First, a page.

In Sophocles’ play, "Oedipus Rex," Oedipus’ hamartia, or tragic flaw, is his arrogance. This arrogance leads him to search for a truth that ultimately destroys his life.
Aristotle is responsible for many terms and ideas associated with classical drama. According to his theory, all heroes possess some type of tragic flaw which illuminates their humanity to the audience. With Oedipus, the audience sees a great man going from being a king and serving the people of Thebes to a selfish man attempting to fulfill his own needs. This tragedy is compounded by the fact that Oedipus is warned by many to avoid the path he is convinced he should take. His arrogance drives him to ignore everyone and pursue his own desire.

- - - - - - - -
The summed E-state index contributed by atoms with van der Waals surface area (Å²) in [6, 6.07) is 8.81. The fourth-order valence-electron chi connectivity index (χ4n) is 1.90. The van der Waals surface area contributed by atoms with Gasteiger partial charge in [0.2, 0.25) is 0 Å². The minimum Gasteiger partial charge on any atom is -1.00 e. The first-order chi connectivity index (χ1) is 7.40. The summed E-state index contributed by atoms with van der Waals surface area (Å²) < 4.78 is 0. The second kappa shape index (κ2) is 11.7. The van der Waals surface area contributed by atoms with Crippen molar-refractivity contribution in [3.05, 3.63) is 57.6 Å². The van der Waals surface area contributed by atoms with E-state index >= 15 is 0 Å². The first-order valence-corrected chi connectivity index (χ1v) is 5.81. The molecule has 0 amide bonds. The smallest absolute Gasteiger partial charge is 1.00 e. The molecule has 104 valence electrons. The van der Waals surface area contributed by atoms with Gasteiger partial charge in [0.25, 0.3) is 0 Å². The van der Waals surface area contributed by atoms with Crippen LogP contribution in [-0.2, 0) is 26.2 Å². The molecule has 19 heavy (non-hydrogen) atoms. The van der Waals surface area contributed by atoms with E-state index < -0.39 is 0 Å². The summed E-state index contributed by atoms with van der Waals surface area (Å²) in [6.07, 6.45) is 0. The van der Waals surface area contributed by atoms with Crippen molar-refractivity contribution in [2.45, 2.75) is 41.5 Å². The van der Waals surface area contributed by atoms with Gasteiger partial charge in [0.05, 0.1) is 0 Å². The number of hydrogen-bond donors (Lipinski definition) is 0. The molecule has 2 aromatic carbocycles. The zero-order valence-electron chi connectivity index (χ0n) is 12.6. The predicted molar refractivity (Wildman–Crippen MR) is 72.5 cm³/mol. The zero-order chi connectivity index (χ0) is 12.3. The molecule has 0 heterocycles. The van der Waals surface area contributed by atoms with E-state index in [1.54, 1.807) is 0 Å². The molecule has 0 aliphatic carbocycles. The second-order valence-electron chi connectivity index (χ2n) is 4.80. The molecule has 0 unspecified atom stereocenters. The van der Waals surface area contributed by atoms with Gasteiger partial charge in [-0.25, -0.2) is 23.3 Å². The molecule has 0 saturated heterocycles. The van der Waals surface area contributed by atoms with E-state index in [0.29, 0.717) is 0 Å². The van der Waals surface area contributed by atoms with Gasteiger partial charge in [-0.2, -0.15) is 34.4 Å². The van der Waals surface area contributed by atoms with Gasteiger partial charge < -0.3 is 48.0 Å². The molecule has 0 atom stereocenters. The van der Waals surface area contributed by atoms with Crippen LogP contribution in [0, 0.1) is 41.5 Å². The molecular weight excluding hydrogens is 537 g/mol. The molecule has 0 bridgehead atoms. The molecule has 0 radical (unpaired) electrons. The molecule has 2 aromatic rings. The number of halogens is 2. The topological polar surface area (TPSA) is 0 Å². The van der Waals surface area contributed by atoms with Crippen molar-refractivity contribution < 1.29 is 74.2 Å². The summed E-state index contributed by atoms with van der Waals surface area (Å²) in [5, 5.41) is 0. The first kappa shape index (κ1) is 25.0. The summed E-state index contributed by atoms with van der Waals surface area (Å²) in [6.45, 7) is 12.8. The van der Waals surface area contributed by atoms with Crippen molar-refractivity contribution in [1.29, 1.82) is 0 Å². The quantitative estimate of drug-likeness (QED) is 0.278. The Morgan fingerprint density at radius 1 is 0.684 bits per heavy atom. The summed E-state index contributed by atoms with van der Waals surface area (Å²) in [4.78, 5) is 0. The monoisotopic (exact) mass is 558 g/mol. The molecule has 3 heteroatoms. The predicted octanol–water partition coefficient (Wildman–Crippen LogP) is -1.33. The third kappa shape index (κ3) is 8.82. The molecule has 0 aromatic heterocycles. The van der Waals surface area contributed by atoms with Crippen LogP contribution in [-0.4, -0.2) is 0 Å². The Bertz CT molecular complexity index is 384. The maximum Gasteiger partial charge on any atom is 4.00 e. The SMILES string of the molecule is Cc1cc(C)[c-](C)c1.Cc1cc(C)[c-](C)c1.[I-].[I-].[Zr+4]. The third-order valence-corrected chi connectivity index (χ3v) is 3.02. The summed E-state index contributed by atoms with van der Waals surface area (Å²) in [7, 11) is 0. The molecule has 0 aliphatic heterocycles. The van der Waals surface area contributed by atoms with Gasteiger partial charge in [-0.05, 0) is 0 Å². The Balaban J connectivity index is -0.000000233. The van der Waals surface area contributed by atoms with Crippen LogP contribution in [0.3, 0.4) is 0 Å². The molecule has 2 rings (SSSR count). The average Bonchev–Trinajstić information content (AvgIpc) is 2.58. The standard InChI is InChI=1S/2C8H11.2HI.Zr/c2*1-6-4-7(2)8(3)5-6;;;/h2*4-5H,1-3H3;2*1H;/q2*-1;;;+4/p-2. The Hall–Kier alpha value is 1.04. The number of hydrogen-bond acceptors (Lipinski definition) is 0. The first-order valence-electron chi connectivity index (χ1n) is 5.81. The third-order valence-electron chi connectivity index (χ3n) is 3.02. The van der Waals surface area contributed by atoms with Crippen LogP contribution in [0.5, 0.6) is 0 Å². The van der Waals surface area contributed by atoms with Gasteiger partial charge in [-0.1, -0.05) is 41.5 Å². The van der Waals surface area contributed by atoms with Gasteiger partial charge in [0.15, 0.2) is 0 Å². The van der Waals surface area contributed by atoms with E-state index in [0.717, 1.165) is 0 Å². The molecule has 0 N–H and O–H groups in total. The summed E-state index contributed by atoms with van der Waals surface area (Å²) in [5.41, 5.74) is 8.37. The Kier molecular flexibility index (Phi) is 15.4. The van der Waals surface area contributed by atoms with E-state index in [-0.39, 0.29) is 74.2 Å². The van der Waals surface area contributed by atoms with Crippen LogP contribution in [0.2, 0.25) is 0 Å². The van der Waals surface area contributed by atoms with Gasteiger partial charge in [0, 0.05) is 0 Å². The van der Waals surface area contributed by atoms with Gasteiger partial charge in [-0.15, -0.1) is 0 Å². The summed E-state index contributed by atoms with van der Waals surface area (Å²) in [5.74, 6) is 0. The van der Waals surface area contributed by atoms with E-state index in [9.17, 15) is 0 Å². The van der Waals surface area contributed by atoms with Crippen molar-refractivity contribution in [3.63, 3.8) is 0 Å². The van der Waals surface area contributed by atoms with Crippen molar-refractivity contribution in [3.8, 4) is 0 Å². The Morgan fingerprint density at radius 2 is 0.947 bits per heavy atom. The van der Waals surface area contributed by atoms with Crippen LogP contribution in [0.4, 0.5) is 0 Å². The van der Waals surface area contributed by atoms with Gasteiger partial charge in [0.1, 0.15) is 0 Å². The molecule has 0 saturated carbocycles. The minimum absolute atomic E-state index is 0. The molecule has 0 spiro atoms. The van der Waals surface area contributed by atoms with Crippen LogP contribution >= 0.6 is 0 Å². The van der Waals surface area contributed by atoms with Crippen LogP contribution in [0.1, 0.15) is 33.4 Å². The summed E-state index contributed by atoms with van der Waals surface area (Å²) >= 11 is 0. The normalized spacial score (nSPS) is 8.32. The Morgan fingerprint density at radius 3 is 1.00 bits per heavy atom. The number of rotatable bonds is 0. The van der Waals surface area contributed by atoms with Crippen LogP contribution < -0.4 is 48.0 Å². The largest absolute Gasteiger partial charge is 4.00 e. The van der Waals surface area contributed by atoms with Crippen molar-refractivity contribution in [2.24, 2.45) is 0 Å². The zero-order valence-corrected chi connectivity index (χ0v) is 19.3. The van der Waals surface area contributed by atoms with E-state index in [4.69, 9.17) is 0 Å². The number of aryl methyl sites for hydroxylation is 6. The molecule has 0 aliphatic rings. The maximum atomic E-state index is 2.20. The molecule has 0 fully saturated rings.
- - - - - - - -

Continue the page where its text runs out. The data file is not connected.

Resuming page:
According to the University of Pennsylvania, a tragic flaw is something central to the hero’s virtue, which somehow takes a turn for the worse. In Oedipus’ case, things go bad when he chooses to follow his desire rather than listen to those closest to him. He does not consider the consequences of his actions and does not care. At a time when he should be helping the people of Thebes, he is distracted by this search for the truth that only leads to his ruin. Because Oedipus realizes his tragic flaw, albeit too late, the audience feels sympathy for him and his plight.